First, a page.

Erik is the founder and CEO of Digital Fineprint, a Fintech startup that is turning social data into insurance data. This company was founded when a few MBA students got together and realized that there are many opportunities for making the insurance industry much more efficient, fun, and digitised.
What is your background? Why are you doing this?
Before coming to Oxford, I worked in Twitter’s strategy team for Asia-Pacific based in Singapore. By bringing the social media knowledge into a new industry, I hope to bring new ideas and ways of working that was not previously used in insurance.
On my first day at Twitter, my boss gave me a t-shirt that simply said #GSD. I then had to figure out what #GSD stands for. As it turns out, #GSD is the perfect description of what an entrepreneur does: Get Sh*t Done!
I’ve run small scale or part-time startups since I was 14, but winning an academic scholarship to come to Oxford University enabled me to take the plunge and work on Digital Fineprint full time. The kind support from the university meant that I could focus fully on my entrepreneurial endeavours, and for that I will always be grateful to Oxford University and the Saïd Foundation.
So what would you say are the top 3 skills that needed to be a successful entrepreneur? Why?
Persistence (it takes a loooot of failures and rejections to be successful, just like I had to apply to Oxford four times before getting admitted), creativity (because so many plans go awry, we constantly need to come up with new ideas. Digital Fineprint was idea number 4 at Oxford) and teamwork (it’s impossible to do everything on one’s own, so building a strong, preferably Oxford-calibre team, is incredibly important).
Being able to solve problems without limitations, working with the most amazing people, and being able to choose where, how and what to focus on.
Elon Musk. Despite almost bankrupting all his companies in 2008, he turned around and eventually revolutionized three industries: electric cars (Tesla), aerospace (SpaceX) and energy (Solar City). Many entrepreneurs have one big success, but seeing Elon Musk do it for three industries is unmatched.
Whether I could help him issue new kinds of intraplanetary insurance policies for SpaceX, help Solar City become more profitable by issuing solar insurance and getting Tesla to profitability by insuring all drivers against mechanical breakdowns. I always try to help people first, and see how I can add value. Great things come to those who give.
Getting selected as one of five startups in the world to work with Allianz, the world’s largest insurance company. I thought we were too early stage, but Allianz was so impressed with our technology that we were chosen.
There have been so many mishaps and “failures” that I could easily fill up a trilogy of books. But conceptually I don’t believe that failures exist. What we label as failures are simply results, albeit different results than the ones we were hoping for. Therefore, when our lead investor pulled out after Brexit, or team members were replaced, or we had to shut down the website due to regulation, or many of the other mistakes I’ve faced, it should simply be seen as a painful but necessary learning experience.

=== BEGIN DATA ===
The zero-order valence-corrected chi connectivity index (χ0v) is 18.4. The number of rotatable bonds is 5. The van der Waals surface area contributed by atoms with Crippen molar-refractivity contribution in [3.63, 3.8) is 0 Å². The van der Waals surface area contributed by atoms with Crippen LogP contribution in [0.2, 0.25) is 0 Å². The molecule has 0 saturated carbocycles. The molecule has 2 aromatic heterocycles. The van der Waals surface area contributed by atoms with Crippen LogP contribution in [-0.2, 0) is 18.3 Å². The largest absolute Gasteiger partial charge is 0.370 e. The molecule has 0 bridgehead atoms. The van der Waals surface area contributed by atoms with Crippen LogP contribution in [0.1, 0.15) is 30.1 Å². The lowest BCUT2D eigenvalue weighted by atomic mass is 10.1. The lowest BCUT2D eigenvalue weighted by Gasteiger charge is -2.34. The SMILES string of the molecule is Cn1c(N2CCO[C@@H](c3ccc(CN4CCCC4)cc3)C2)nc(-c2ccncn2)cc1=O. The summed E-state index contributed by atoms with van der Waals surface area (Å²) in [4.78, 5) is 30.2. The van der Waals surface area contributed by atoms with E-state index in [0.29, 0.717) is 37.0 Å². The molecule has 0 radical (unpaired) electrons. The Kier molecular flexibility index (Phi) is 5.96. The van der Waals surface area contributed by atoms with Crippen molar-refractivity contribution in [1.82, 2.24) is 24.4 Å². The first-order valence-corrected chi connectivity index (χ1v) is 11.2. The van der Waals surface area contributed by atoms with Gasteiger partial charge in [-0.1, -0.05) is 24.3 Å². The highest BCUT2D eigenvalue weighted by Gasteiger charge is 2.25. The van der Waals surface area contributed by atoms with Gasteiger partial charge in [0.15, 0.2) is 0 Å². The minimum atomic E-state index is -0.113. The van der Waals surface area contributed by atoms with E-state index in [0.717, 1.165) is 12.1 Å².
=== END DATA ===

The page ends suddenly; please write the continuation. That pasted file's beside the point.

What is good about being an entrepreneur in Oxfordshire? Bad?
The talent pool is virtually unmatched anywhere in the world, and the link to the university provides a strong support network for students such as myself. I’ve also been surprised and happy to see such world-class events such as the Oxford Saïd Entrepreneurship Forum where we got to pitch our startups to Biz Stone, the co-founder of Twitter. It is harder to raise funding in Oxford, which is why most startups here (myself included) spend a lot of time talking to investors in London.
There are many groups and meetups, but a few to note are the Launchpad, Enterprising Oxford, The Foundry, Startup Nation, Oxford Science Park, and of course all the resources available 1 hour away in London. Apart from these, you should also simply to ask other entrepreneurs for help, I’ve been positively surprised by how many Oxford-based startups are interested in helping us, for example when we organized the Oxford Insurtech Symposium.
Read The Lean Startup, From Zero to One, Venture Deals, The Startup of You, Paul Graham’s articles and Drive. But what I’ve come to realize is that no matter how much you read or study, you will never be fully “ready” to launch a startup. It will feel uncomfortable, and you will feel like you’re in over your head, and that’s the only way you will succeed. Nothing in the world that is worth having is going to come easy, but the excitement and freedom of the journey itself is worth it 100%. I wish you the best of luck, and don’t hesitate to get in touch if I can help you out.